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We all know that there is a shortage of jobs across the U.S.  The depressed economy has hit a lot of families and households hard; but certain communities have to fight even harder for job opportunities in an already competitive job market – especially communities of color and young people.

This is yet another issue –  if not the most important issue – that calls for all who can to vote and have our voices heard among elected officials that we want them address the joblessness of so many in our nation.  The Senate has recently rolled out legislation that could lead to some economic improvements with tax cuts for smaller businesses and tax benefits for those that use minority owned businesses. This is an example of how elected policy makers can create job opportunities in communities who are suffering the most. This is why the elections matter to us and our communities.

More must be done to make sure the ever-increasing unemployment disparity between people of color and whites does not continue to expand.  According to economists, Black job seekers, with comparable education to their white counterparts, are still at the greatest disadvantage when it comes to finding jobs – especially in Corporate America. This highlights the question of just what employers are looking for if similarly educated Blacks are left disproportionately unemployed.  A strong voter turn out would ensure that our elected officials would prioritize such an injustice, if we make our voices heard.

Also, there is the issue of new college grads even getting their foot in the door with employers.  It is becoming extremely hard for new job seekers to compete in a job market that would just as soon have them working minimum wage jobs or as interns. This furthers the economic divide because only those with family means can afford to intern for free.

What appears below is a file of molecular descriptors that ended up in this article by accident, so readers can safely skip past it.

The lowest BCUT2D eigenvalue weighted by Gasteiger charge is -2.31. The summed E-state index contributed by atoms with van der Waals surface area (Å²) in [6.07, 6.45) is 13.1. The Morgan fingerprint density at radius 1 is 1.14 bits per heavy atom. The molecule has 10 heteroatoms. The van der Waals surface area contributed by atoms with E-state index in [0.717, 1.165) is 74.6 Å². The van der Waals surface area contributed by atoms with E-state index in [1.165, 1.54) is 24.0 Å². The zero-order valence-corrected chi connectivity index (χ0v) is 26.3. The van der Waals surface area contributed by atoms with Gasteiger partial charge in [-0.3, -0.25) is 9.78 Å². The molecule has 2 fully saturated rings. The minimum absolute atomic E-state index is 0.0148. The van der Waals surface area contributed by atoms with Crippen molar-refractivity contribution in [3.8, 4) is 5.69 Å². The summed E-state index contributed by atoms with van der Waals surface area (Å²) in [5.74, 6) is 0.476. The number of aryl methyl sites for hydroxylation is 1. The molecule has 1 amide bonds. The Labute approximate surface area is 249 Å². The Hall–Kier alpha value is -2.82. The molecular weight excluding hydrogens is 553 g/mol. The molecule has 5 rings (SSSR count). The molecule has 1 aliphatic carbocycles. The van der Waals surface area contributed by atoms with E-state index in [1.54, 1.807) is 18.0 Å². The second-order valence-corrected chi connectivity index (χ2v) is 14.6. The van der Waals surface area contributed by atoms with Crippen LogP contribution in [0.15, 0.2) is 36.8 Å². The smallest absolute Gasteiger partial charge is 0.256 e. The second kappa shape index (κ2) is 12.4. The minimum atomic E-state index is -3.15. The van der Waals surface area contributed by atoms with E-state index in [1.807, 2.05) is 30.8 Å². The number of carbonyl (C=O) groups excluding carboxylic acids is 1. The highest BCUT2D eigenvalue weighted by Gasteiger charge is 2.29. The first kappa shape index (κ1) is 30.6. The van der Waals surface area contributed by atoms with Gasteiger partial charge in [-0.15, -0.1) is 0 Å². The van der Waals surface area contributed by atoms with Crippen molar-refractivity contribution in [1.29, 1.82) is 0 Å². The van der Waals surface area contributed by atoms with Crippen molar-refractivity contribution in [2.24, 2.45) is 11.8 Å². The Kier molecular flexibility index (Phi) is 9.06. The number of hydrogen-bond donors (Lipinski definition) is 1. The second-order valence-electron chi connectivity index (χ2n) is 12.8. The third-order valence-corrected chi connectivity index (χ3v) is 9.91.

Formerly incarcerated people are another group that Respect My Vote! is concerned about. Many ex-offenders, who already disproportionately represent people of color, are having very a difficult time re-entering the job market. Some economists say ex-felons are twice as likely to be unemployed as other job seekers. With already so much fierce competition, they have the added burden of the stigma of being an ex-offender and the reactions they’ll get from employers and follow co-workers. On top of it, they are disenfranchised in many states, and in most states ex-offenders don’t know their voting rights, when they have them (find out what they are here). We as voters must actively voice our concerns for the dismal employment conditions of ex-felons, which deserve at least a second chance to reacclimatize themselves to the workforce.

For all these reasons and countless others, especially all the mothers and fathers who are unemployed right now, who are wondering how they are going to put food on the table and provide heat and air for their children, Respect My Vote! is saying #RespectMyVote for job opportunities. This is not a game, it is very real for so many people who want to work hard, and earn a living for their families, but cannot because our elected officials haven’t been looking out for us like they should have been.

Register to vote today!  Together we can force the issue of unemployment in our communities!

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#RespectMyVote for Job Opportuities

If you want info for a different state or U.S. territory, go here